The old adage holds true. Indeed, with great power comes great responsibility … and an even greater potential for personal liability. Overall, it is important to remember that first and foremost, a director owes a broad fiduciary duty to the corporation, and must conduct themselves with honesty, loyalty and good faith, with a view to the best interest of the corporation. Secondly, there is an overarching duty of care that is owed to both the corporation and other stakeholders. Finally, there are numerous statutes that may make directors personally liable for the corporations’ debts, most notably to the CRA, employees and the environment.

If you have any questions regarding your obligations and potential liabilities as a director, any of the members of our McLennan Ross Corporate Commercial Law team would be happy to discuss.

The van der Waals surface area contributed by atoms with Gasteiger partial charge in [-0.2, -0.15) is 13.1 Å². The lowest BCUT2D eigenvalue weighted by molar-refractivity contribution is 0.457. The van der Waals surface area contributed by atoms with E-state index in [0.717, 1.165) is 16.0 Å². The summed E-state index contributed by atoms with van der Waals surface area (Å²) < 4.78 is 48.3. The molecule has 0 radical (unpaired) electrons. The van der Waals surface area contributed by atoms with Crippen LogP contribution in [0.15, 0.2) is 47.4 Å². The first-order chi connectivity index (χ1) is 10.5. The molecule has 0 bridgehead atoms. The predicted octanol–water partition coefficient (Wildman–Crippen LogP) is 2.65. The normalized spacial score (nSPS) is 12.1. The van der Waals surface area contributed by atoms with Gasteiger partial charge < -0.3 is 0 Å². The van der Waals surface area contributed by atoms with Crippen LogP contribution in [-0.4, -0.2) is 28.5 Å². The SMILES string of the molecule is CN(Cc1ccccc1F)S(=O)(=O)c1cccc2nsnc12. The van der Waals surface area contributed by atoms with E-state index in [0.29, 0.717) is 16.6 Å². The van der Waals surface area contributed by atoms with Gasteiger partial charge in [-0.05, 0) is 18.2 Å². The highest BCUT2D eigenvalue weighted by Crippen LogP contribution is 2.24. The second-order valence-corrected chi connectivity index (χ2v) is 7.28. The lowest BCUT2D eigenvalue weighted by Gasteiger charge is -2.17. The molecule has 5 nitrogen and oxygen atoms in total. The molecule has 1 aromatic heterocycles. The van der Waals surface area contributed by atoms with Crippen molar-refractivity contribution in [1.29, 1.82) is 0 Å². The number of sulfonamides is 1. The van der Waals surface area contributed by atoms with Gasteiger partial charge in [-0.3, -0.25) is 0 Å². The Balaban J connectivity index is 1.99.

[1] This article is largely based on information contained in McLennan Ross LLP’s Corporate Procedures Guide, which forms part of the standard Incorporation and Organization package we offer our clients.

[2] Business Corporations Act, RSA 2000, c B-9, s 122 [ABCA].

[3] BCE Inc. v 1976 Debentureholders, 2008 SCC 69 at para 66 [BCE].

[4] BCE at para 44.

[5] Peoples Department Stores Inc. (Trustee of) v Wise, 2004 SCC 68 at para 67.

[6] Wisser v CEM International Management Consultants Ltd., 2022 ABQB 414.

[7] Bond Street Properties Inc. v Alberta Permit Pro, 2010 ABQB 416 at para 27.